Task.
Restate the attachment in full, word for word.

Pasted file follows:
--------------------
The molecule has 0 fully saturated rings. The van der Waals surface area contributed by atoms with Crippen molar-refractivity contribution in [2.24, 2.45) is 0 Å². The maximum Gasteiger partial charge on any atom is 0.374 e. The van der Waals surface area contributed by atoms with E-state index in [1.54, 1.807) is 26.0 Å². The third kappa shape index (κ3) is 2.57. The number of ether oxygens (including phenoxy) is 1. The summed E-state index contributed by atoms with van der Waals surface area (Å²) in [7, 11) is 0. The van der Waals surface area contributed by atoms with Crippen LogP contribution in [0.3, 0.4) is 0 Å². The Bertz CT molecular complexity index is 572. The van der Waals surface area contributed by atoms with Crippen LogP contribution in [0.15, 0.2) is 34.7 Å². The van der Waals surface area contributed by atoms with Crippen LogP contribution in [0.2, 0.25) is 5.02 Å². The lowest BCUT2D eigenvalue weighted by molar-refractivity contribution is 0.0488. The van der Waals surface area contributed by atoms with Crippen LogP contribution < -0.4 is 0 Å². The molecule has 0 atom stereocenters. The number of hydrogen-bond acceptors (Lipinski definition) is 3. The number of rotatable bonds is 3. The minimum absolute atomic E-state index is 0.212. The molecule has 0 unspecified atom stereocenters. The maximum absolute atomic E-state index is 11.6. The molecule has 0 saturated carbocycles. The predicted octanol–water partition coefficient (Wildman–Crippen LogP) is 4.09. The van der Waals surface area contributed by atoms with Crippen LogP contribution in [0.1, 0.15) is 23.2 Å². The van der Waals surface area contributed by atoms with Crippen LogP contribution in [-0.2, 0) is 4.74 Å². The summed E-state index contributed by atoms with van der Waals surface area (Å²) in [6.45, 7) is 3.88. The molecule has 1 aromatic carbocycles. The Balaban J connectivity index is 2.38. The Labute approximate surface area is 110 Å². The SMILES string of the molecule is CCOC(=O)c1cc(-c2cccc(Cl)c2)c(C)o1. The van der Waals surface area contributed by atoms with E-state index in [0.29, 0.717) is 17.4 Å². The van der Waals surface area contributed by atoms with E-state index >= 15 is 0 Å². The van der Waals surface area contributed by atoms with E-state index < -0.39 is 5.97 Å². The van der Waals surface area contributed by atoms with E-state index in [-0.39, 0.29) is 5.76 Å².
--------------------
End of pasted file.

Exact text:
The molecule has 0 fully saturated rings. The van der Waals surface area contributed by atoms with Crippen molar-refractivity contribution in [2.24, 2.45) is 0 Å². The maximum Gasteiger partial charge on any atom is 0.374 e. The van der Waals surface area contributed by atoms with E-state index in [1.54, 1.807) is 26.0 Å². The third kappa shape index (κ3) is 2.57. The number of ether oxygens (including phenoxy) is 1. The summed E-state index contributed by atoms with van der Waals surface area (Å²) in [7, 11) is 0. The van der Waals surface area contributed by atoms with Crippen LogP contribution in [0.3, 0.4) is 0 Å². The Bertz CT molecular complexity index is 572. The van der Waals surface area contributed by atoms with Crippen LogP contribution in [0.15, 0.2) is 34.7 Å². The van der Waals surface area contributed by atoms with Crippen LogP contribution in [0.2, 0.25) is 5.02 Å². The lowest BCUT2D eigenvalue weighted by molar-refractivity contribution is 0.0488. The van der Waals surface area contributed by atoms with Crippen LogP contribution < -0.4 is 0 Å². The molecule has 0 atom stereocenters. The number of hydrogen-bond acceptors (Lipinski definition) is 3. The number of rotatable bonds is 3. The minimum absolute atomic E-state index is 0.212. The molecule has 0 unspecified atom stereocenters. The maximum absolute atomic E-state index is 11.6. The molecule has 0 saturated carbocycles. The predicted octanol–water partition coefficient (Wildman–Crippen LogP) is 4.09. The van der Waals surface area contributed by atoms with Crippen LogP contribution in [0.1, 0.15) is 23.2 Å². The van der Waals surface area contributed by atoms with Crippen LogP contribution in [-0.2, 0) is 4.74 Å². The summed E-state index contributed by atoms with van der Waals surface area (Å²) in [6.45, 7) is 3.88. The molecule has 1 aromatic carbocycles. The Balaban J connectivity index is 2.38. The Labute approximate surface area is 110 Å². The SMILES string of the molecule is CCOC(=O)c1cc(-c2cccc(Cl)c2)c(C)o1. The van der Waals surface area contributed by atoms with E-state index in [0.29, 0.717) is 17.4 Å². The van der Waals surface area contributed by atoms with E-state index >= 15 is 0 Å². The van der Waals surface area contributed by atoms with E-state index < -0.39 is 5.97 Å². The van der Waals surface area contributed by atoms with E-state index in [-0.39, 0.29) is 5.76 Å².